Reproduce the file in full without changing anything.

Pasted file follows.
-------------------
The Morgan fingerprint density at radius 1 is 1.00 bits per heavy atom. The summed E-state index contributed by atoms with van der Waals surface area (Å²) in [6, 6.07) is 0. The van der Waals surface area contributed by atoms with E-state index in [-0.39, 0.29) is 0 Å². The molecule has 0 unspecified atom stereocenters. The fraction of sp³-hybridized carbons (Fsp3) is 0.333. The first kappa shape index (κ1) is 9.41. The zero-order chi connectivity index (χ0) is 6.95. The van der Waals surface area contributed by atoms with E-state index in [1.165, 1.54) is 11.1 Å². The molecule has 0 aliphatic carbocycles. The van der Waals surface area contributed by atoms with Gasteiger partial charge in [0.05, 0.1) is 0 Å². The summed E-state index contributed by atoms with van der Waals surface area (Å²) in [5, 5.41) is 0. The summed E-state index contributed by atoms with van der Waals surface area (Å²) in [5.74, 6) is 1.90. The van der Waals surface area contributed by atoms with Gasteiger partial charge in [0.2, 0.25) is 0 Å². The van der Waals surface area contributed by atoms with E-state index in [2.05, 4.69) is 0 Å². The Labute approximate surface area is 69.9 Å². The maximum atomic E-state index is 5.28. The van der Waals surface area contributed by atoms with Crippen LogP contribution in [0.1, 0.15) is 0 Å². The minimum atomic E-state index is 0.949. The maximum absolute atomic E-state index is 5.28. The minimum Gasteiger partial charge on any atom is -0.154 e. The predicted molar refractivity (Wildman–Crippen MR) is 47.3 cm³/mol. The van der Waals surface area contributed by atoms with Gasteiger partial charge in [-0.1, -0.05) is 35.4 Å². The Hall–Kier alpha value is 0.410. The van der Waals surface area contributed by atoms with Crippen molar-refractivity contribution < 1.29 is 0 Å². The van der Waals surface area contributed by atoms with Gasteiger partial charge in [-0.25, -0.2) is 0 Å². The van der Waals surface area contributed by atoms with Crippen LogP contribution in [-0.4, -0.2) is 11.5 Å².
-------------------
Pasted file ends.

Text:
The Morgan fingerprint density at radius 1 is 1.00 bits per heavy atom. The summed E-state index contributed by atoms with van der Waals surface area (Å²) in [6, 6.07) is 0. The van der Waals surface area contributed by atoms with E-state index in [-0.39, 0.29) is 0 Å². The molecule has 0 unspecified atom stereocenters. The fraction of sp³-hybridized carbons (Fsp3) is 0.333. The first kappa shape index (κ1) is 9.41. The zero-order chi connectivity index (χ0) is 6.95. The van der Waals surface area contributed by atoms with E-state index in [1.165, 1.54) is 11.1 Å². The molecule has 0 aliphatic carbocycles. The van der Waals surface area contributed by atoms with Gasteiger partial charge in [0.05, 0.1) is 0 Å². The summed E-state index contributed by atoms with van der Waals surface area (Å²) in [5, 5.41) is 0. The summed E-state index contributed by atoms with van der Waals surface area (Å²) in [5.74, 6) is 1.90. The van der Waals surface area contributed by atoms with Gasteiger partial charge in [0.2, 0.25) is 0 Å². The van der Waals surface area contributed by atoms with E-state index in [2.05, 4.69) is 0 Å². The Labute approximate surface area is 69.9 Å². The maximum atomic E-state index is 5.28. The van der Waals surface area contributed by atoms with Crippen LogP contribution in [0.1, 0.15) is 0 Å². The minimum atomic E-state index is 0.949. The maximum absolute atomic E-state index is 5.28. The minimum Gasteiger partial charge on any atom is -0.154 e. The predicted molar refractivity (Wildman–Crippen MR) is 47.3 cm³/mol. The van der Waals surface area contributed by atoms with Gasteiger partial charge in [-0.1, -0.05) is 35.4 Å². The Hall–Kier alpha value is 0.410. The van der Waals surface area contributed by atoms with Crippen molar-refractivity contribution < 1.29 is 0 Å². The van der Waals surface area contributed by atoms with Gasteiger partial charge in [-0.25, -0.2) is 0 Å². The van der Waals surface area contributed by atoms with Crippen LogP contribution in [-0.4, -0.2) is 11.5 Å².